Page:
For those who lean to the right and live in France, Tuesday nightwas magnificent. Not only did LesBleus open their EuropeanChampionship campaign with a 1-0 victory against Germany, but their boysdefied expectation by not taking the knee before kick-off.
The build-up to the match had been overshadowed by an announcementon Monday by the team captain, Hugo Lloris, that France would follow Englandand Wales in taking the knee. Cue 24 hours of controversy. On social media, inTV studios and in the National Assembly it was ‘La question du jour’. Shouldthey or shouldn’t they?
The issue proved as divisive in France as it has in Britain, with theresponse conforming to political ideologies. The far-left applauded the moveand the far-right expressed their outrage. ‘Boycottlesbleus’ was a popularhashtag on Twitter throughout Tuesday, although most football fans merely wonderedwhat the link was between an American gesture and France.
For Emmanuel Macron’s LREM party the question proved particularlyproblematic. The Sports Minister, Roxana Mărăcineanu declared her supportfor taking the knee but Jean Terlier, the party’s spokesman in the NationalAssembly, said he understood why an American symbol could alienate French fans,particularly as it could be construed as a criticism of French police who, have‘nothing in common’ with their American counterparts.
Asit turned out, France didn’t take the knee. Why not? Initially, it wassuggested that a mindless Greenpeace stunt minutes before kick-off – in which aparaglider protesting about oil use crashed into the crowd, injuring two fans –had thrown the French off their stride, so to speak. Others speculated that theteam abandoned the gesture because Germany refused to participate.
Inhis post-match interview, the French coach Didier Deschamps was asked why thegesture was abandoned. His response suggested the furore about the gesture had unsettled thesquad. ‘No matter what we do, or what the players say, it leads to aninterpretation and always a hijacking in one direction or another,’ he said. ‘That’snot a good thing’.
According to the French media, the squad was ‘astonished’ by theresponse to their decision to take the knee and several players expressed theirunease at adopting a gesture that could divide the nation. ‘We discussed itamong ourselves,’ explained one of the players, Raphaël Varane, on Wednesday. ‘It’strue that today it’s not the same symbol that it was at the start… today it’smore a symbol of tension in that one team takes the knee and another teamdoesn’t. There’s not a collective momentum, a clear and strong message ofunanimity. Therefore the message is not the one that we support.’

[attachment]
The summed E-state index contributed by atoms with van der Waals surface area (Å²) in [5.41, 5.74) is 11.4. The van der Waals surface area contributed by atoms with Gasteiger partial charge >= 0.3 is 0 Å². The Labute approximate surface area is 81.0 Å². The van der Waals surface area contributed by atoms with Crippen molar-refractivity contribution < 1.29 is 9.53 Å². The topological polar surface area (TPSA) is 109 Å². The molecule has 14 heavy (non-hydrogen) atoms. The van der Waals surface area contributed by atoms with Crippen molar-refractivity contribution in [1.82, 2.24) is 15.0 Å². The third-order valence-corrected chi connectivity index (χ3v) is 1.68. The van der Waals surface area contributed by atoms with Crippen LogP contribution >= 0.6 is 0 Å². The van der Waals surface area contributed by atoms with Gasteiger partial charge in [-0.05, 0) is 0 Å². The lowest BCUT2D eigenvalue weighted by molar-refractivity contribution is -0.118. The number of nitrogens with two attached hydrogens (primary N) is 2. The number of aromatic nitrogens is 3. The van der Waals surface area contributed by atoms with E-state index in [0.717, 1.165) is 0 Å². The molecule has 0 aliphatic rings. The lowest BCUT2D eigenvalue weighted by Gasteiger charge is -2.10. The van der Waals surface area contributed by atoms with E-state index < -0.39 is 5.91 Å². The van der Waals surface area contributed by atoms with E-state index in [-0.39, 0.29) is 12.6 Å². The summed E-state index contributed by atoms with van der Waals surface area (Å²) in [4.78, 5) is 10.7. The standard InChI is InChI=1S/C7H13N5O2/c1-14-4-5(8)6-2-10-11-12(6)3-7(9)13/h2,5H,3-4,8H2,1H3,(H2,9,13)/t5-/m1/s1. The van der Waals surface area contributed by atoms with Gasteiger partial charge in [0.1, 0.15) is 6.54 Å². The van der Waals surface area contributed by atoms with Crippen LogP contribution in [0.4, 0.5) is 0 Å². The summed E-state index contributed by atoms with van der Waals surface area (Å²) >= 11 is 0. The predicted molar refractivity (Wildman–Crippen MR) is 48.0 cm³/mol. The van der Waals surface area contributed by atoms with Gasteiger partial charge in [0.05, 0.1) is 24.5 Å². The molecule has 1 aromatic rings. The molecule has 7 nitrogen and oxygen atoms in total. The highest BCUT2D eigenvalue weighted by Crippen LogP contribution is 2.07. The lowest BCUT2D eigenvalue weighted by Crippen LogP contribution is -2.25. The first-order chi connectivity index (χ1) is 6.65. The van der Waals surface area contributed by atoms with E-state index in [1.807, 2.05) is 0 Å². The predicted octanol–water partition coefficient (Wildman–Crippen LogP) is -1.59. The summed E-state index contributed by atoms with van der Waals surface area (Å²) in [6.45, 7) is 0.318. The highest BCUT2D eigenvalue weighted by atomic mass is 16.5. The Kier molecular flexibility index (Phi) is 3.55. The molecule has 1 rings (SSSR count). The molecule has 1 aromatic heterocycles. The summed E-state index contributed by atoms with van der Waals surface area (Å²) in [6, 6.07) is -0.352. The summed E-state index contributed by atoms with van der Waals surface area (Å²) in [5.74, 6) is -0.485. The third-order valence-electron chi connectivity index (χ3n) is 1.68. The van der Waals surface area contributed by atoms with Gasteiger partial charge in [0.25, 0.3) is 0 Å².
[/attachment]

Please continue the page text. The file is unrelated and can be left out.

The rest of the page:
Emphasising that the French squad is proud of its diversity,Varane – whose father is from Martinique – added: ‘Our way of fighting alldiscrimination is to show that together, with these differences, we can beunited and carry the same values. Our objective is to unite the millions ofFrench.’
One suspects this is the outcome Emmanuel Macron would have wanted.The President likes his football and earlier this month he met the squad towish them well in the Euros.
He’son particularly good terms with 22-year-old Kylian Mbappé, not only a giftedplayer but a role model with a keen sense of social awareness. In 2018 he dinedat the Elysée in the presence of Macron and George Weah, the president ofLiberia, to discuss the development of sport in Africa. Last month Mbappédelighted the government by publicising his Covid vaccination on social media to encourage others to follow suit.
Inshort, the French squad is a valuable asset to Macron; a successful celebrationof diversity, in a country that in recent years has struggled to find muchcommon ground. When France won the World Cup in 2018 Macron ensured he was photographedat the matches, cheering on his boys, and he’s sure to do something similar ifFrance reach the final of the Euros.
What he doesn’t want is for the Bleus to become divisive,gifting any political capital to Marine Le Pen’s National Rally, who were quickto criticise the initial decision to take a knee.
NationalRally have also expressed their displeasure at the controversial striker KarimBenzema returning to the national team, after five years in the wilderness. Theyaccuse him of having a ‘dishonourable attitude’ towards France. Their maingripe, other than his pride in his Algerian roots, is that Benzema didn’t singthe La Marseillaise before matches. But he did on Tuesday. What’s more,Benzema and his teammates ran their socks off against Germany, in a performancethat underlined why France are the tournament favourites.
ThisFrench team is mature on and off the field. They have united the entire countryand won their hearts and minds. However well England play in the coming weeks, youcan’t say that about the Three Lions.
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